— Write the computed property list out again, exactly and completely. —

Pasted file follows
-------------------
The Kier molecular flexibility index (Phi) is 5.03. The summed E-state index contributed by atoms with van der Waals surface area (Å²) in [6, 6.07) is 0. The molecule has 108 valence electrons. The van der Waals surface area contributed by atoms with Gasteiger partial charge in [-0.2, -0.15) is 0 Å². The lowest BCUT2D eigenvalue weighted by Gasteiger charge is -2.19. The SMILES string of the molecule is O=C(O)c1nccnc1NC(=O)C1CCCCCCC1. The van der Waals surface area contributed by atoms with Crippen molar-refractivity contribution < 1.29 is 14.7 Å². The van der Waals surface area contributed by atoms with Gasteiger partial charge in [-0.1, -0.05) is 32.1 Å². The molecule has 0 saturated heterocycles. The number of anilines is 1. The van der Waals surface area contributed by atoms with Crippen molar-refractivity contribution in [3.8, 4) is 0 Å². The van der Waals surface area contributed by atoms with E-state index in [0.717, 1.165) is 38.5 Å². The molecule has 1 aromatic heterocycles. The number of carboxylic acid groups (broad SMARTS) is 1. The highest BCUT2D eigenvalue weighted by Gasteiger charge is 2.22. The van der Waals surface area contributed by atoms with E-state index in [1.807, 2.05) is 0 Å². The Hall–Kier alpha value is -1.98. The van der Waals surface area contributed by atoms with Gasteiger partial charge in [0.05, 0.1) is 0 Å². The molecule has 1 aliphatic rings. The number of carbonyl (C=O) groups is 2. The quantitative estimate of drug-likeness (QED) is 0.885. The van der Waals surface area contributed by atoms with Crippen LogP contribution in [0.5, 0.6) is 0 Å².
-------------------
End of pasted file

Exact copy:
The Kier molecular flexibility index (Phi) is 5.03. The summed E-state index contributed by atoms with van der Waals surface area (Å²) in [6, 6.07) is 0. The molecule has 108 valence electrons. The van der Waals surface area contributed by atoms with Gasteiger partial charge in [-0.2, -0.15) is 0 Å². The lowest BCUT2D eigenvalue weighted by Gasteiger charge is -2.19. The SMILES string of the molecule is O=C(O)c1nccnc1NC(=O)C1CCCCCCC1. The van der Waals surface area contributed by atoms with Crippen molar-refractivity contribution < 1.29 is 14.7 Å². The van der Waals surface area contributed by atoms with Gasteiger partial charge in [-0.1, -0.05) is 32.1 Å². The molecule has 0 saturated heterocycles. The number of anilines is 1. The van der Waals surface area contributed by atoms with Crippen molar-refractivity contribution in [3.8, 4) is 0 Å². The van der Waals surface area contributed by atoms with E-state index in [0.717, 1.165) is 38.5 Å². The molecule has 1 aromatic heterocycles. The number of carboxylic acid groups (broad SMARTS) is 1. The highest BCUT2D eigenvalue weighted by Gasteiger charge is 2.22. The van der Waals surface area contributed by atoms with E-state index in [1.807, 2.05) is 0 Å². The Hall–Kier alpha value is -1.98. The van der Waals surface area contributed by atoms with Gasteiger partial charge in [0.05, 0.1) is 0 Å². The molecule has 1 aliphatic rings. The number of carbonyl (C=O) groups is 2. The quantitative estimate of drug-likeness (QED) is 0.885. The van der Waals surface area contributed by atoms with Crippen LogP contribution in [0.5, 0.6) is 0 Å².